If the notion is that this would allow someone to logically link, say, a prepaid burn phone to someone's contract phone I find that highly dubious. If you have two devices they are almost certainly for two different situations: thus, two different fingerprints. It's not like you randomly decide which phone you're taking shopping on a given day.

Re:Profound implications! (1)

Anonymous Coward | about a year ago | (#43290755)

Profound implications for privacy... The analogies are perplexing.

And again, RMS has predicted it twenty years in advance. But people just never learn...

Re:Profound implications! (0)

Anonymous Coward | about a year ago | (#43290919)

... because you can put gloves on.

Re:Profound implications! (4, Insightful)

silanea (1241518) | about a year ago | (#43290969)

The issue is not that they can tell which phone number you use, obviously. As I see it there are three problems with this kind of tracking technology:

Firstly they could potentially track you across devices based on your behaviour. Think "disposable" phones. Sure, here in the Western world those are mostly used by criminals, so being able to track them may appear to be a good thing. But such technology usually ends up in the hands of repressive regimes.

Secondly, mass surveillance is not just about you as an individual. By looking at where you go when and how long you stay there and correlating this with who else goes there at the same time one can make deductions about social networks within society without ever looking at one person up close. We already have a rampant practice of police doing what is in German called "Funkzellenabfrage": they request the names of every person logged into one specific radio cell at a given time. Essentially hundreds or thousands of people are made into suspects based on one point of data and consequently investigated, often to the point of harassment.

And, even more importantly, algorithms can tell when you deviate from your regular pattern. This is the Next Big Thing in the security theatre. And I for one do enough "random" stuff to be worried that I may in the future find myself singled out by law enforcement based on what some computer says. Geo-caching alone should make my movements stand out quite a bit from the general population. Just look at the abundance of issues with existing "dumb" solutions like the US no-fly list or the European anti-terror watch lists.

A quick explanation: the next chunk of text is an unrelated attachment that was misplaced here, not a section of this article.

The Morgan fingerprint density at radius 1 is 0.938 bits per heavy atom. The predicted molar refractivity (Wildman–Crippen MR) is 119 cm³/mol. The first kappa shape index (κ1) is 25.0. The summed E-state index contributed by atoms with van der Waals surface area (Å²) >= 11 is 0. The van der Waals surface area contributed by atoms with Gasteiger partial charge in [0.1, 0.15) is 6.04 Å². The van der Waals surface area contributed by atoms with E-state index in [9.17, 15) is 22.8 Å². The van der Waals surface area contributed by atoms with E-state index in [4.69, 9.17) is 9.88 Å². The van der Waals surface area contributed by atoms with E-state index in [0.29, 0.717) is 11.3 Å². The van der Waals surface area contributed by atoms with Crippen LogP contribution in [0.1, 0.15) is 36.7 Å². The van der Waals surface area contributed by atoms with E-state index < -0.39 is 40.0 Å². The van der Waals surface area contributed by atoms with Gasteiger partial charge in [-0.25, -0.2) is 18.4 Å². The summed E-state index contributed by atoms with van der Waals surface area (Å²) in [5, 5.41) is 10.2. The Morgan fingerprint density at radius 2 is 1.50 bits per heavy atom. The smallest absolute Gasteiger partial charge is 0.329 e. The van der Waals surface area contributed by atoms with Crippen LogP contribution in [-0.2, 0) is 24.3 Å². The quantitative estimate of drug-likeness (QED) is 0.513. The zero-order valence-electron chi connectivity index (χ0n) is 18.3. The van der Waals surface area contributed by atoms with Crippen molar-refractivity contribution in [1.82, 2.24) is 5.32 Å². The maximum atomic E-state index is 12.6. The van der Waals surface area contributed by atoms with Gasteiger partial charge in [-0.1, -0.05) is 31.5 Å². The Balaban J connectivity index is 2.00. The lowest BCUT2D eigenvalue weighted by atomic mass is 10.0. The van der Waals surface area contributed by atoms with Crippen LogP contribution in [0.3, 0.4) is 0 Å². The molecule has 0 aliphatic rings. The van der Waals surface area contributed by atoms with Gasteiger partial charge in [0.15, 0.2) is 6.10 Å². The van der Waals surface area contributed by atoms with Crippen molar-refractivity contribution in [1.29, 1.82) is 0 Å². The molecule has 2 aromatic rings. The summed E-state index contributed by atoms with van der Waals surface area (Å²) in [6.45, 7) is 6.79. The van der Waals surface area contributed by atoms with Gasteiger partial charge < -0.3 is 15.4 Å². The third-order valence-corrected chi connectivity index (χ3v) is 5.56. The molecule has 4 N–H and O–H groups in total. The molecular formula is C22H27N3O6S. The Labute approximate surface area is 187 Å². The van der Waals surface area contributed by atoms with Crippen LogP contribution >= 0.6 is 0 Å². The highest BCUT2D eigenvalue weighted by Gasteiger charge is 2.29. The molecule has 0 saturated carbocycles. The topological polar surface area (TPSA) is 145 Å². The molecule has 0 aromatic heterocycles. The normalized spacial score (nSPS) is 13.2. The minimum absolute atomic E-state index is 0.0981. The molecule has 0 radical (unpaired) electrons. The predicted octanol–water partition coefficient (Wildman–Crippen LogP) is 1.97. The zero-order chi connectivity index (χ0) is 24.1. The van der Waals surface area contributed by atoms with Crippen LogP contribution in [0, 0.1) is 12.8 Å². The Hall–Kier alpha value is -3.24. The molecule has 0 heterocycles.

Re:Profound implications! (1)

openfrog (897716) | about a year ago | (#43291329)

The issue is not that they can tell which phone number you use, obviously. As I see it there are three problems with this kind of tracking technology:

Secondly, mass surveillance is not just about you as an individual. By looking at where you go when and how long you stay there and correlating this with who else goes there at the same time one can make deductions about social networks within society without ever looking at one person up close.

I am with you on abuse from repressive regimes. But when you say "with this technology", I fail to understand. All the uses and abuses you mention are already not only possible, but routinely done by repressive regimes, and some. "This technology" adds nothing to the equation, except perhaps marginal cases where they would want to track you "across devices".

In this regard, I can only find that the profound implications mentioned in the article are not so much profound as they are obscure.

Re:Profound implications! (1)

IwantToKeepAnon (411424) | about a year ago | (#43291959)

But since your phone number already identifies you, the profound implications for privacy referred to in the article somehow escape me...

Of course it does and the phone company already knows you, your #, your address, etc... That's not the point. What about mapping software? You tell google (or whomever) I am at coordinate A and need to go to coordinate B. You didn't volunteer your phone # but by mining logs you can be identified (at least as user X if nothing else). The implications is that just about any app you run has the potential to track you even if you don't sign in w/ an account or volunteer any personal information.

Re:Profound implications! (1)

fearofcarpet (654438) | about a year ago | (#43293149)

The implication isn't so much that someone can say "I'm looking for openfrog" and then find you through your cell phone habits. Law enforcement can easily just ask your cell carrier "where is openfrog" and they instantly know the last cell tower that you were on and track you in real time. This practice is akin to dusting for prints or checking last known addresses; it happens when there is a reason to look for an individual.